At age 81, Janet Fish is a contemporary American artist best known for her own brand of “eyeball realism.” Fish studied at Yale, where she encountered such artists as Alex Katz, Brice Marden, Richard Serra and Chuck Close, and became one of Yale’s first women to earn an MFA in 1963. Fellow painter Eric Fischl spoke of his admiration for Janet Fish: “She’s one of the most interesting realists of her generation. Her work is a touchstone, and tremendously influential.”
She approaches her subject matter with comprehensive veracity, scrutinized by the eye rather than sourced from a photograph. Fish imbues her paintings with a bold energy that is decidedly painterly in style. Her intricately composed still-life paintings include such everyday items as glassware, china, flowers, textiles and, at times, figures. She especially enjoys detailing intricate shapes with the play of light off their surfaces. She also likes to depict food items in plastic and glass containers, which she dubs “packaging.”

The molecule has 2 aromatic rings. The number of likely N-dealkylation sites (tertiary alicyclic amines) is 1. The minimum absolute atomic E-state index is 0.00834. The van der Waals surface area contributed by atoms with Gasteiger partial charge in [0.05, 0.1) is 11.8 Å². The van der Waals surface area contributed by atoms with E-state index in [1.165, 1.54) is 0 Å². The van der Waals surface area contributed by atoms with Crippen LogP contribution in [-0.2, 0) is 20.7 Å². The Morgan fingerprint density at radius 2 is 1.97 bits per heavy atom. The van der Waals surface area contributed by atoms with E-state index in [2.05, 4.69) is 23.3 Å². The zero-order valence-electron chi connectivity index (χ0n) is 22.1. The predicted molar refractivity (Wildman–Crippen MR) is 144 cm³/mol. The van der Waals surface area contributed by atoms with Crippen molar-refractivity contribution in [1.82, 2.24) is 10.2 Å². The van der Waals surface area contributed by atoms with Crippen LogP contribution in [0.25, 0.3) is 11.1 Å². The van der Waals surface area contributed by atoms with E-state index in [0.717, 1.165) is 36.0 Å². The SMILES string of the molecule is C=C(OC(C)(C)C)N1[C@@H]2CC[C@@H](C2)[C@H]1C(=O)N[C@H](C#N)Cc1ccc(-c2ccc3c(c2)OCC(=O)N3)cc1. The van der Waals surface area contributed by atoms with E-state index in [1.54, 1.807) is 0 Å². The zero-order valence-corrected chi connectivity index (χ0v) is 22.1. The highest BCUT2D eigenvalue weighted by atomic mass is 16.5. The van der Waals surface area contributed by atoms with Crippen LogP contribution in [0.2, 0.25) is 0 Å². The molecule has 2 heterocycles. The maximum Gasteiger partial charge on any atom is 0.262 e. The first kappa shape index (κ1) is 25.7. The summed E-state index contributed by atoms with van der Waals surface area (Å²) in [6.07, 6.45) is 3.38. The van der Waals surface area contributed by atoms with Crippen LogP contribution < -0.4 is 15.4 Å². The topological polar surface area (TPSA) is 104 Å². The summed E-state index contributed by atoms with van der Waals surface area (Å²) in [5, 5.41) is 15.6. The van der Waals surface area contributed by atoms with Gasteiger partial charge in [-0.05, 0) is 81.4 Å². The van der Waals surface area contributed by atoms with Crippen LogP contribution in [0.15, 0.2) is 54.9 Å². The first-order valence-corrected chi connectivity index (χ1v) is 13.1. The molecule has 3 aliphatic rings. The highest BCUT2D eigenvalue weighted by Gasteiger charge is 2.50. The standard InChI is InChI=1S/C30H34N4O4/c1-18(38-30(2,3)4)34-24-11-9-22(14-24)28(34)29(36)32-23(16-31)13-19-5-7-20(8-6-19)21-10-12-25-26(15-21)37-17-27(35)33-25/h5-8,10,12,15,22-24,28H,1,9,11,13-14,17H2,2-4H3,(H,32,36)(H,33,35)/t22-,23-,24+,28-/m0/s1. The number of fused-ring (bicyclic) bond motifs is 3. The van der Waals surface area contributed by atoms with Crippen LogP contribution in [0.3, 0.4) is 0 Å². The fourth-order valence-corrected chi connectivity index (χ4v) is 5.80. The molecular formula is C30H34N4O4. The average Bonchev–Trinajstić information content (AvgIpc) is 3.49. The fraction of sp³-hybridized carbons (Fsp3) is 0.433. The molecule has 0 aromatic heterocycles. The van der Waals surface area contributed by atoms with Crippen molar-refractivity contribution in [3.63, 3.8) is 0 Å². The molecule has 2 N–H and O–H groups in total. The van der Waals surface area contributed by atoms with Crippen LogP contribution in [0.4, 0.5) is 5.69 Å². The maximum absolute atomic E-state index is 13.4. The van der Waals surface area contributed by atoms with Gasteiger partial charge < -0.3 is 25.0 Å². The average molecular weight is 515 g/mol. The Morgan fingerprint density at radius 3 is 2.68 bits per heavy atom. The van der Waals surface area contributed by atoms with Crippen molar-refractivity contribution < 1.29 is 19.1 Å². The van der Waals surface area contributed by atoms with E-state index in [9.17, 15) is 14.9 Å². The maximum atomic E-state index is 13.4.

In the works displayed, Janet Fish tells a story of the seasons, especially spring and summer. Her narratives are fun to examine as the viewer can imagine numerous possible scenarios while enjoying the realistic depictions in each setting. Lawn Party, depicts a tag sale event with ad hoc merchandise, adults working and shopping, while children play. The composition forces a definitive point of view, yet the eye is encouraged to flow from one vignette to the next. There is harmony between the actions portrayed and the artist’s astute attention to details which convey the exuberant spirit of the season. The joy is figuring out the story!
Balloons is a brightly colored painting that evokes the joy of summertime play. The focus is on the three children in the foreground as they march uphill towards the party table. Again, Fish’s signature “eyeball realism” (aka perceptual realism) documents the patterns, color, and shapes of the balloons and the items on the table, while creating a composition animated by a distinctive perspective and implied movement. It’s up to the viewer to decide what might happen next.